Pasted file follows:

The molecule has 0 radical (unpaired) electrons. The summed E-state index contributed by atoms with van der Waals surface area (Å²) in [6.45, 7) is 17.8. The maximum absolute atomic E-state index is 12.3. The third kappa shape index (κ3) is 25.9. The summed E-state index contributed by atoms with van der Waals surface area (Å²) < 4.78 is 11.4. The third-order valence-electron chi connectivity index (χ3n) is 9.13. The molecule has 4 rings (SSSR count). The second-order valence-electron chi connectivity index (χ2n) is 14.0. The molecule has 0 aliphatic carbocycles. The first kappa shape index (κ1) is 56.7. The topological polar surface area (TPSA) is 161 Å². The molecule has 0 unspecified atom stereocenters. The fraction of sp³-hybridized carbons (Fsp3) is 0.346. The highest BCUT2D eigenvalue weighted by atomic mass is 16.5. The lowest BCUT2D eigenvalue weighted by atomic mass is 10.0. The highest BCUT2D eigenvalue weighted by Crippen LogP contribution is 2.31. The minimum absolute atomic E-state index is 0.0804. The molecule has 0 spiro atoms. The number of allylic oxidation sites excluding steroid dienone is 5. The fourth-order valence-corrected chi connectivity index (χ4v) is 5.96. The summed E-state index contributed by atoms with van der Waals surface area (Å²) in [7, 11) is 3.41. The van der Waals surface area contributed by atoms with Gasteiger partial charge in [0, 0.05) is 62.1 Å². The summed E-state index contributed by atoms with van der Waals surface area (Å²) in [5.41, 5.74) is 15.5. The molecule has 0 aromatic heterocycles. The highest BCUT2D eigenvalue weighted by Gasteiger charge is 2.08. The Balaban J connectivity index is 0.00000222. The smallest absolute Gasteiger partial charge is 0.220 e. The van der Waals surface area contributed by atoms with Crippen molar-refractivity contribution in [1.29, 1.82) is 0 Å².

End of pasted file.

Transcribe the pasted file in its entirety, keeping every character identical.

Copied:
The molecule has 0 radical (unpaired) electrons. The summed E-state index contributed by atoms with van der Waals surface area (Å²) in [6.45, 7) is 17.8. The maximum absolute atomic E-state index is 12.3. The third kappa shape index (κ3) is 25.9. The summed E-state index contributed by atoms with van der Waals surface area (Å²) < 4.78 is 11.4. The third-order valence-electron chi connectivity index (χ3n) is 9.13. The molecule has 4 rings (SSSR count). The second-order valence-electron chi connectivity index (χ2n) is 14.0. The molecule has 0 aliphatic carbocycles. The first kappa shape index (κ1) is 56.7. The topological polar surface area (TPSA) is 161 Å². The molecule has 0 unspecified atom stereocenters. The fraction of sp³-hybridized carbons (Fsp3) is 0.346. The highest BCUT2D eigenvalue weighted by atomic mass is 16.5. The lowest BCUT2D eigenvalue weighted by atomic mass is 10.0. The highest BCUT2D eigenvalue weighted by Crippen LogP contribution is 2.31. The minimum absolute atomic E-state index is 0.0804. The molecule has 0 spiro atoms. The number of allylic oxidation sites excluding steroid dienone is 5. The fourth-order valence-corrected chi connectivity index (χ4v) is 5.96. The summed E-state index contributed by atoms with van der Waals surface area (Å²) in [7, 11) is 3.41. The van der Waals surface area contributed by atoms with Gasteiger partial charge in [0, 0.05) is 62.1 Å². The summed E-state index contributed by atoms with van der Waals surface area (Å²) in [5.41, 5.74) is 15.5. The molecule has 0 aromatic heterocycles. The highest BCUT2D eigenvalue weighted by Gasteiger charge is 2.08. The Balaban J connectivity index is 0.00000222. The smallest absolute Gasteiger partial charge is 0.220 e. The van der Waals surface area contributed by atoms with Crippen molar-refractivity contribution in [1.29, 1.82) is 0 Å².